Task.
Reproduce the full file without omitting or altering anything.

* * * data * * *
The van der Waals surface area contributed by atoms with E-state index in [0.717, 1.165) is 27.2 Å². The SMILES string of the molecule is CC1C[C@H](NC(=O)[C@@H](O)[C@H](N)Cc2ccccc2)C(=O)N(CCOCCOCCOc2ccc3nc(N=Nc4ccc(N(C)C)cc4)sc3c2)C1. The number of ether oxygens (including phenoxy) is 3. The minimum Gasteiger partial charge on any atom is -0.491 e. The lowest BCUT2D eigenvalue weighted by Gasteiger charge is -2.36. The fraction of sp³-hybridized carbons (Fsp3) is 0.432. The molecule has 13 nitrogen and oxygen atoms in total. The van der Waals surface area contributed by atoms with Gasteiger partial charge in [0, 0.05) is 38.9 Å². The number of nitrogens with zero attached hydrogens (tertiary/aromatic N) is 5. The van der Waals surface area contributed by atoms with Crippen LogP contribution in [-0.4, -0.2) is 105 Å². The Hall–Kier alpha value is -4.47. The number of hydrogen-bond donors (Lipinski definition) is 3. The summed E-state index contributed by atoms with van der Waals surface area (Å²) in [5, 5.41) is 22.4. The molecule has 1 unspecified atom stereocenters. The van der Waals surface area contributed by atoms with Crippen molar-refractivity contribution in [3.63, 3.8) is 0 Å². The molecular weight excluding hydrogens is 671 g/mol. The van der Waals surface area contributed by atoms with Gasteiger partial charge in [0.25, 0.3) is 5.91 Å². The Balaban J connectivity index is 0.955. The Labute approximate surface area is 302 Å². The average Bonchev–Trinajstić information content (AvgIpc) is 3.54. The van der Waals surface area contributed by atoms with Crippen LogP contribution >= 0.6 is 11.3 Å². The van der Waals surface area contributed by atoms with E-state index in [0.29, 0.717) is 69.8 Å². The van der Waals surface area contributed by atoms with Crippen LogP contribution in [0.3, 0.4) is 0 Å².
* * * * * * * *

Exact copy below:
The van der Waals surface area contributed by atoms with E-state index in [0.717, 1.165) is 27.2 Å². The SMILES string of the molecule is CC1C[C@H](NC(=O)[C@@H](O)[C@H](N)Cc2ccccc2)C(=O)N(CCOCCOCCOc2ccc3nc(N=Nc4ccc(N(C)C)cc4)sc3c2)C1. The number of ether oxygens (including phenoxy) is 3. The minimum Gasteiger partial charge on any atom is -0.491 e. The lowest BCUT2D eigenvalue weighted by Gasteiger charge is -2.36. The fraction of sp³-hybridized carbons (Fsp3) is 0.432. The molecule has 13 nitrogen and oxygen atoms in total. The van der Waals surface area contributed by atoms with Gasteiger partial charge in [0, 0.05) is 38.9 Å². The number of nitrogens with zero attached hydrogens (tertiary/aromatic N) is 5. The van der Waals surface area contributed by atoms with Crippen LogP contribution in [-0.4, -0.2) is 105 Å². The Hall–Kier alpha value is -4.47. The number of hydrogen-bond donors (Lipinski definition) is 3. The summed E-state index contributed by atoms with van der Waals surface area (Å²) in [5, 5.41) is 22.4. The molecule has 1 unspecified atom stereocenters. The van der Waals surface area contributed by atoms with Crippen molar-refractivity contribution in [3.63, 3.8) is 0 Å². The molecular weight excluding hydrogens is 671 g/mol. The van der Waals surface area contributed by atoms with Gasteiger partial charge in [0.25, 0.3) is 5.91 Å². The Balaban J connectivity index is 0.955. The Labute approximate surface area is 302 Å². The average Bonchev–Trinajstić information content (AvgIpc) is 3.54. The van der Waals surface area contributed by atoms with Crippen LogP contribution >= 0.6 is 11.3 Å². The van der Waals surface area contributed by atoms with E-state index in [0.29, 0.717) is 69.8 Å². The van der Waals surface area contributed by atoms with Crippen LogP contribution in [0.3, 0.4) is 0 Å².